1833 Treaty of Chicago:  Indians Ceded Land to U.S. Government

Native Americans, primarily the Potawatomi, occupied this area along Lake Michigan’s western shore for centuries.  In 1833, the Potawatomi sold the last of their land in northern Illinois, and all land in southeastern Wisconsin to the United States at a treaty council in Chicago.  In exchange for signing the 1833 treaty, the Illinois and Wisconsin Potawatomi were given five million acres of land in Iowa, $100,000 in goods and provisions, $14,000 in cash every year for twenty years, $150,000 to set up grist mills and buy agricultural implements, and $70,000 for establishiing schools.  Additionally, the government paid off $250,0000 of debts the Potawatomi incurred with local fur traders.

(Source: “Potawotmi Treaties and Treat Rights, Milwaukee Public Museum website)

1836 Territory of Wisconsin Established

Michigan was admitted into the Union, January 1837.  As a result, the population in all the region outside of the boundaries would be left without a government, or, at least, it would be necessary to change the capital of the old Michigan Territory farther to the west; so it was thought best to erect a new territory, to be called Wisconsin (an Indian word signifying wild rushing water, or channel, so called from the principal easern tributary of the Mississippi within its borders) which was done by Act of Congress, approved April 20, 1836, to take effect from and after the third day of July following.  In 1836, Wisconsin was made a territory and President Jackson appointed Henry Dodge as the First Governor.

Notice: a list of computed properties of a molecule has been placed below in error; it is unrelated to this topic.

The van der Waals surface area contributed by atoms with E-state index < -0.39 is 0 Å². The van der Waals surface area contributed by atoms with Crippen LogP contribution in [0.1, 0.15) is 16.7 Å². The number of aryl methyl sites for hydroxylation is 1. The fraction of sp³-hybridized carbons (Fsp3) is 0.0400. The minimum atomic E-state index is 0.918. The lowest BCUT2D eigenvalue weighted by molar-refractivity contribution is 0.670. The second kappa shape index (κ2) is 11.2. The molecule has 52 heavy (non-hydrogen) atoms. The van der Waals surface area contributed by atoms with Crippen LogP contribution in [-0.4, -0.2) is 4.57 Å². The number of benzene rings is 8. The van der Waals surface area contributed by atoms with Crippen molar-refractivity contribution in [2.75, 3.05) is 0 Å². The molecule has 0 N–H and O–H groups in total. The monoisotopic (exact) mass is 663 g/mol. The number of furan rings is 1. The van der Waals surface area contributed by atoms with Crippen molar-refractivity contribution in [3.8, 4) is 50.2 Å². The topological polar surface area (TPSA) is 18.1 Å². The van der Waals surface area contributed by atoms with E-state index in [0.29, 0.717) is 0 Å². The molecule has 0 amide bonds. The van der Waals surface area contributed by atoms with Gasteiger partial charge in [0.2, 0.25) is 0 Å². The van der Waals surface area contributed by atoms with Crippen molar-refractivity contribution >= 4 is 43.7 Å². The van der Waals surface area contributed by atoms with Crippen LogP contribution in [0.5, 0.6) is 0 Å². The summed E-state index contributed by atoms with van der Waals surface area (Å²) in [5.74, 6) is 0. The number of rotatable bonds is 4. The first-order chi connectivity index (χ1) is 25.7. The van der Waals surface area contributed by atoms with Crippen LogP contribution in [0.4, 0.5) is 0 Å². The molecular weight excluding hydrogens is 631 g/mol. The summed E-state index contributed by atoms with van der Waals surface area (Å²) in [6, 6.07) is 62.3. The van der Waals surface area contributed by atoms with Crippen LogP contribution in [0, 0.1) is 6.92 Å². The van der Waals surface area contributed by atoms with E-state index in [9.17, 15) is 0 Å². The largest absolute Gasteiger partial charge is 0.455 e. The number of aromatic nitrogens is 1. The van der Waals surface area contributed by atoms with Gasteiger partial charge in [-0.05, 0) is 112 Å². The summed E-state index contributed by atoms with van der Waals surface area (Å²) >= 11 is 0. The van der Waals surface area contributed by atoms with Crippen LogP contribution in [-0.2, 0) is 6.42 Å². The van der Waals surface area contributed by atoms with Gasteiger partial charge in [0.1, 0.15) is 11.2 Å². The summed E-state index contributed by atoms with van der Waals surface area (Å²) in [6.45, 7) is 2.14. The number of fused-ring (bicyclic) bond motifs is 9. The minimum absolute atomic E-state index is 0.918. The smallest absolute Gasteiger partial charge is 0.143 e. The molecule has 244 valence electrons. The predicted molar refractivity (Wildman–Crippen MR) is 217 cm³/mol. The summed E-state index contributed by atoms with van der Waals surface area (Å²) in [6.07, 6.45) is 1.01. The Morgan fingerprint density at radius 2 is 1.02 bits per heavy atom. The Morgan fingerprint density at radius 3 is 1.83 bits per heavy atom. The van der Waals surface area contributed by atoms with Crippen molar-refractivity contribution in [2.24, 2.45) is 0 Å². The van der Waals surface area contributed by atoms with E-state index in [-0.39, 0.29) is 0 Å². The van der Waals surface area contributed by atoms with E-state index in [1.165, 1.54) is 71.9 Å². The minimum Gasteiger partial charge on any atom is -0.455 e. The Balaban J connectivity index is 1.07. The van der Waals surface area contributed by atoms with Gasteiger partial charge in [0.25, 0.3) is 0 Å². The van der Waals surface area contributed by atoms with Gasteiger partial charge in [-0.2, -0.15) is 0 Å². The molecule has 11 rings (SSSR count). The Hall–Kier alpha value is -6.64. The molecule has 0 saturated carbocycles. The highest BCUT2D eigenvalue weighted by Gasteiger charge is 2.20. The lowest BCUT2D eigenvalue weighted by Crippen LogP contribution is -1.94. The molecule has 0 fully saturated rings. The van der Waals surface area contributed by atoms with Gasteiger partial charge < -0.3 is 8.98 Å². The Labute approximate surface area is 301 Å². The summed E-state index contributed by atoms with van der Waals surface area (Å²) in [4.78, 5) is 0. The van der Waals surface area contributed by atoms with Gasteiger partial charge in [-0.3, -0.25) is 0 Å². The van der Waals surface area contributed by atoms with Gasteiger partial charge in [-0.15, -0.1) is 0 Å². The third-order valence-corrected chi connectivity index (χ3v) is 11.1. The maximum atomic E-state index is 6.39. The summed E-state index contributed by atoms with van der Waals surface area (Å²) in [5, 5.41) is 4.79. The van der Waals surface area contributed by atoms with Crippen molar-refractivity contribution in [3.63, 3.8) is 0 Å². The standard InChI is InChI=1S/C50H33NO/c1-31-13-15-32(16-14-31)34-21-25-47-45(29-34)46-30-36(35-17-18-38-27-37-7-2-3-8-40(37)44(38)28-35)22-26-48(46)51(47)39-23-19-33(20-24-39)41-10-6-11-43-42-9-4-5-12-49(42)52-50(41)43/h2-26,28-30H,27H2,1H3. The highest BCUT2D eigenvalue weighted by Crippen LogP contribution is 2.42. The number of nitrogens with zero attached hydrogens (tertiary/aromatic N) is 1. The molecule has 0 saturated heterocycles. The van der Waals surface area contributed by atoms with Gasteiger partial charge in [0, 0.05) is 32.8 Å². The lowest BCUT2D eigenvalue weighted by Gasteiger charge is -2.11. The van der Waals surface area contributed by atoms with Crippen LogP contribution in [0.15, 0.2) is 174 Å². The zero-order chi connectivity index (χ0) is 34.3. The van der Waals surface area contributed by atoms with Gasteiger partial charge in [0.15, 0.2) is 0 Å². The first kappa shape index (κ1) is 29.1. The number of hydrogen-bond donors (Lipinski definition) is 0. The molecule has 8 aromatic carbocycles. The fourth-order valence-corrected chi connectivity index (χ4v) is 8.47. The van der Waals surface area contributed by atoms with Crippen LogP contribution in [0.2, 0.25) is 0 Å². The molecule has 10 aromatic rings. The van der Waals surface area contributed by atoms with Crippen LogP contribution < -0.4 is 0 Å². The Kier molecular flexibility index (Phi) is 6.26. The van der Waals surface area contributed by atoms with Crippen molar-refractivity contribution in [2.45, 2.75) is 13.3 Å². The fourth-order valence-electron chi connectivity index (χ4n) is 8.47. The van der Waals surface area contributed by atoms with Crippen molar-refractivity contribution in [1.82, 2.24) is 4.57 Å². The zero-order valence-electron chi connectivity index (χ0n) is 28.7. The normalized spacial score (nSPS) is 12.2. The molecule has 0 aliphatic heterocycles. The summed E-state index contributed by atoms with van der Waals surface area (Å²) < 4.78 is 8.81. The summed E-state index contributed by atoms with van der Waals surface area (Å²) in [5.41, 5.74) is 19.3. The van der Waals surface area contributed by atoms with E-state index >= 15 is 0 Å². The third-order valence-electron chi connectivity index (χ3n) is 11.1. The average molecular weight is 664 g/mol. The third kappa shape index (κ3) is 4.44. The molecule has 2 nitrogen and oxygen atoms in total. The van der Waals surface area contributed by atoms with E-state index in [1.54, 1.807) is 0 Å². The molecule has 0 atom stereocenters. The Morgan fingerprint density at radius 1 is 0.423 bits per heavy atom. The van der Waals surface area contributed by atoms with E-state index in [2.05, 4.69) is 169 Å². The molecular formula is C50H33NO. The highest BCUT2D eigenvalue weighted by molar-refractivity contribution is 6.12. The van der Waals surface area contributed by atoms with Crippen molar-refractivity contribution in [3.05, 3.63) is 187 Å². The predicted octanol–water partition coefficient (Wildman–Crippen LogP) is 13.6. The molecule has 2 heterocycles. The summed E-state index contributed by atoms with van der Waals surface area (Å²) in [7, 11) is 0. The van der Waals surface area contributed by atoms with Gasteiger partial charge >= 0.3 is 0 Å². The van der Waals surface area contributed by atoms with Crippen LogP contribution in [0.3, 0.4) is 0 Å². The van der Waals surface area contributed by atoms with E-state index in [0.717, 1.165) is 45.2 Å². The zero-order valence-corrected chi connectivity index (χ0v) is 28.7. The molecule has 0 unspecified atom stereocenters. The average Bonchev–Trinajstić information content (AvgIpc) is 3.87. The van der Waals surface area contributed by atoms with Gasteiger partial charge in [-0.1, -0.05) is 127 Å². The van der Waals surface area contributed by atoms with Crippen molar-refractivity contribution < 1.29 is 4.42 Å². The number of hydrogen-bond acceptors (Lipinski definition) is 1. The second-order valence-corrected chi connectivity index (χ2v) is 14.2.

(Source:  History of dodge County, Wisconsin by Western Historical Co., Chicago, Illinois published 1880.)

1836 U.S. Land Survey Creates Land Parcels for Sale

After the 1833 Treaty of Chicago was signed, the U.S. Government conducted a land survey of this area which was completed in 1837.  The surveys served two purposes, both related to the sale of land.  First, the surveyed land was virtually an unknown wilderness and description was necessary to plat parcels into manageable pieces for sale to the growing number of Europeans who were eager to buy land and settle here.  People interested in buying land would go to the Milwaukee Federal Land Office where they would study the plat map and read the surveyor notes.  The map and notes would describe the property in detail: rivers, streams, marshes, swamps, prairie and oak savannahs, hills, shorelines, waterways, transportation routes, Indian trails, wagon roads, cabins, trading posts, streets, and general topography.  All this correlated to the land value.  If the land was purchased, a land Patent document was issued as proof of purchase.  These surveys triggered the opportunitity to own land and thus opened the floodgates for European immigration to the Wisconsin Territory.

1838 U.S. Government Land Sale Postponed to 1839

European settlers who arrived in the Wisconsin Territory before 1838 built cabins and started farming on land they did not own – technically squatters on Indian land.  As a consequence of the expected initial U.S. Government land sale, many needed to raise money, because through hardship and struggle to start a new life, they spent most of what they had on necessities such as a cabin, farm animals for work and food, and improvements to the land. The settlers had legitimate worries of someone else getting to the Land Office before them.  There are records that indicate scoundrels who deviously purchased a developed farm, outing the family who did not get to the Land Office first.  The new owner left the family with nothing after all their hardship and struggle.  Newspaper articles reported that anyone who did such a deed was ostracized by the community.  Sympathetic neighbors often pooled resources for the new immigrant settler by forfeiting a few acres and helping build a new cabin.